“The Fair Work Ombudsman will hold-to-account all those involved in exploitation, from head contractors down, and they risk serious consequences if they fail to take steps to ensure that all subcontractors in the supply chain treat workers lawfully.
“These responsibilities start with the procurement process.
“Price driven procurement that disregards the cost of wages and the dynamics in the market is a recipe for exploitation of vulnerable workers.
“Proving accessorial liability can be complex and I’m pleased that in the cases we have been able to obtain the evidence necessary to hold those involved in breaches of workplace laws to account.”
In court, ISS submitted that it had been a “third party” to the underpayments.
However, Judge Suzanne Jones said that “in light of the admissions” made by ISS “it is simply incorrect to describe [ISS] as a ‘third party’, if the use of that word is designed to minimise or reduce [ISS’s] responsibility for its involvement in the contraventions”.
In imposing 43 per cent of the possible maximum penalties against ISS, Judge Jones said principal contractors “must be deterred” from using non-compliant subcontractors.
“Principal contractors must be deterred from engaging subcontractors without taking steps to ensure that so long as those subcontractors are engaged by them, they comply with the [Fair Work] Act,” Judge Jones said.
Judge Jones also imposed penalties of $17,926 against each of the former owner-operators of First Group of Companies – Sharad Patel and Sidarth Luthra – for their involvement in sham contracting, frequency of pay and pay slip contraventions by their company.
The penalties take total penalties secured by the Fair Work Ombudsman in the case to $168,070.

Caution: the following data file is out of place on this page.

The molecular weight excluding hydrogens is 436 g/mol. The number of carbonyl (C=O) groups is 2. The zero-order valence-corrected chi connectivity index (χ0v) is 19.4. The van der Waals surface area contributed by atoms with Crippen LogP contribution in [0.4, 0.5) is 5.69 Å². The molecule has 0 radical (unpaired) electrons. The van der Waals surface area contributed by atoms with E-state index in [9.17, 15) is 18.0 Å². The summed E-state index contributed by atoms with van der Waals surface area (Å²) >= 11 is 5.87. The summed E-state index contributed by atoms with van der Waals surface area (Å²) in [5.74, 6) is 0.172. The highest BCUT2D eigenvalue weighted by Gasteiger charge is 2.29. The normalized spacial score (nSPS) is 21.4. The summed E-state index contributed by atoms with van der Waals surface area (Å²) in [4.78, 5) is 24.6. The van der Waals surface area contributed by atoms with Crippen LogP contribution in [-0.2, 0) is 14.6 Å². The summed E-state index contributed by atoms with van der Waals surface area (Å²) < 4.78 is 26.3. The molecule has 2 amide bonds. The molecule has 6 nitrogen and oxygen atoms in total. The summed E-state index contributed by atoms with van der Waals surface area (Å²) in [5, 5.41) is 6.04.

First Group of Companies rectified the underpayments in full before it was deregistered.
In a statement issued to INCLEAN ISS Facility Services said it “took immediate corrective action as soon as the company became aware of the issue in 2014, directly employing the workers of the subcontractor and terminating the services of the subcontractor”.
ISS has also audited all of its subcontractors, reviewed its procurement system and rolled out an electronic sign-in system to monitor employees’ times of work and calculate entitlements.
“ISS have continued to fully cooperate with the Fair Work Ombudsman throughout this process,” the company said.
“ISS is committed to using a direct employment model across our whole business wherever possible, and ensuring that our 13,000 plus employees are paid in line with their award or enterprise agreement.”
James also praised ISS’s involvement with the Cleaning Accountability Framework , an industry-led initiative which promotes the adoption of best practice throughout the cleaning supply chain.
“It is clear that head contractors have a vital role to play in promoting workplace compliance within their labour networks, and it is encouraging to see that ISS has learnt from its mistakes and has taken concrete action to prevent such breaches from occurring again,” James said.